The success of the PT governments destabilized the PSDB. Policies aimed at repaying the social debt were carefully combined with the concern not to frighten privileged groups; the order defined by the 1988 Constitution, the one that the party's parliamentarians refused to sign, was the government's final horizon. In other words: by an irony of history, it was the PT, after all, that became the party of the New Republic.

Lula faced the turbulence of the monthly allowance and was re-elected well. He ended his second term breaking popularity records and made an almost unknown successor. Social policies made the PT loyal to an electorate that used to be guided by conservative parties. As most adherent politicians preferred to migrate to the base of the new government, the PSDB saw its allies increasingly assume the face of an ideological right. In the 2010 and 2014 elections, the candidates from Toucan took on speeches in which openly reactionary themes gained increasing centrality – opposition to legal abortion, defense of lowering the age of criminal responsibility, “meritocracy”, punitivism.

When the path of the coup began to be trodden, after the defeat of Aécio Neves in 2014, the previous situation had already reversed, in which the presence of the PSDB as a civilized center-right served to moderate its most extreme allies. It was the toucans who gave in to the radicals' discourse. They believed that they could benefit from the rising tide of anti-politics and that their allies at the time – religious fanatics, nostalgic for the military dictatorship, olavists, obscurantists of all stripes – would passively accept to return to the supporting position.

They could not be more wrong – as the fiasco in the 2018 presidential elections demonstrated, in which the party lost 85% of the votes it had won four years earlier. And, after deciding an embarrassed “neutrality” as an official position in the second round, he marched in force alongside Bolsonaro.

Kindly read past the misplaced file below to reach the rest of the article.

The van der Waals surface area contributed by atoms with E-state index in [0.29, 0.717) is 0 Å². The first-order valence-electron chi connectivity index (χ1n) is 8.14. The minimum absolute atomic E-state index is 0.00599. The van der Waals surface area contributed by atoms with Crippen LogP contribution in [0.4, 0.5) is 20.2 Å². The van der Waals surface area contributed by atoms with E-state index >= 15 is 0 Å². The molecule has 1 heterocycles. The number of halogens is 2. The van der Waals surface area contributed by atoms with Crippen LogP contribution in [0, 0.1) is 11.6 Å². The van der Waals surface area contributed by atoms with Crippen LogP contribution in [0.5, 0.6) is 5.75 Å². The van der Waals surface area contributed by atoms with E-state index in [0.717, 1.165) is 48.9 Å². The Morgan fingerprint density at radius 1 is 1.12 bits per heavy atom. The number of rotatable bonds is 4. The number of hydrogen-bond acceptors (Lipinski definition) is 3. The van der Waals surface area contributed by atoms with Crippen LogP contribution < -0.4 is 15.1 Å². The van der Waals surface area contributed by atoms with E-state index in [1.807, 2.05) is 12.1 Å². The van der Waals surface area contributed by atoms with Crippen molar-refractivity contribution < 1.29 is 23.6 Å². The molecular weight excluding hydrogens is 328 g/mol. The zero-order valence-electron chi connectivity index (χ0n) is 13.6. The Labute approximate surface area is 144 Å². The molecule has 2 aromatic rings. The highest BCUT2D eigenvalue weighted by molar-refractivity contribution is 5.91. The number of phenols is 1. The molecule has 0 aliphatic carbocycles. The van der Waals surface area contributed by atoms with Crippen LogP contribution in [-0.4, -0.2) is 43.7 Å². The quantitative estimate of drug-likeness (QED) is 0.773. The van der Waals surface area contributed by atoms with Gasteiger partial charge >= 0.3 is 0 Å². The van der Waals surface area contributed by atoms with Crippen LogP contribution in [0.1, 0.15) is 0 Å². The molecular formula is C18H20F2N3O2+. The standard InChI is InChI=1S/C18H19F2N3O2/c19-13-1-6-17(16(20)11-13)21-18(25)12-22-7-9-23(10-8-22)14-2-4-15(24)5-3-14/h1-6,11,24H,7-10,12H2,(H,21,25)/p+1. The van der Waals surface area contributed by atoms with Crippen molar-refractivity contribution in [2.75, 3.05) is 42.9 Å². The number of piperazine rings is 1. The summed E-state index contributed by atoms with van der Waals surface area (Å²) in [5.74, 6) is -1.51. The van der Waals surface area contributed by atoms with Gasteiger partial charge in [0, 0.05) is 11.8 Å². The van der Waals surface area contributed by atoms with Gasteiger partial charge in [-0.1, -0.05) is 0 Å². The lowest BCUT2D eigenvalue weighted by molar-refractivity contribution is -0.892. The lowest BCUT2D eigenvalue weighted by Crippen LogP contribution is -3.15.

The rupture with the basic precepts of political civility, the adherence to MMA, also had an impact on the internal life of the party. When then-Governor Geraldo Alckmin, eager to expand his power in the PSDB, imposed João Doria's bizarre candidacy for mayor of São Paulo, he was bringing the fox into the henhouse. Without party experience, without political experience, Doria broke the balance of the toucan caciques. His truculent personalism has multiplied resentments, many of them possibly irremediable. Its short-term opportunism is incompatible with a party-building project. The loss of value of the PSDB brand is so great that even Alckmin himself, founder of the party, former governor, twice presidential candidate, is ready to change sides.

Doria's ostensible goal is to reach the presidency of the Republic next year. Despite all the effort, the São Paulo government machine and the indecent marketing of vaccination, he is skating, according to the latest polls, at around 3% of voting intentions. He cannot even unify the party itself, let alone the center-right. Many tall plumage toucans struggle to find an alternative name, whatever it may be. There are those, like Senator Izalci Lucas (DF), who do not hide their predilection for Bolsonaro; ex-president Fernando Henrique Cardoso, taken by belated regret, hints at voting for Lula. The president of the DEM directly declared that with Doria there is no conversation.

By embarking on the coup and the deconstruction of the 1988 constitutional pact, the PSDB undermined its differential as a representative of a civilized right. By opening up ground for an adventurer like Doria, it becomes less and less able to function as the party it once was. The early disappearance of Bruno Covas thus takes on a tragic symbolism. By his last name, by the position he already held even at such a young age and by the more solid commitment to some democratic values, he represented the hope, albeit tenuous, of the PSDB's reunion with its origins.

It's hard not to see, in the mayor's death, an announcement that this door is closed. The PSDB is lacking its own physiognomy. Doria's personal project is not able to supply it, nor is anti-PTism, which is used with greater ease by other right-wing groups.

* Luis Felipe Miguel He is a professor at the Institute of Political Science at UnB. Author, among other books, of The collapse of democracy in Brazil (Popular Expression).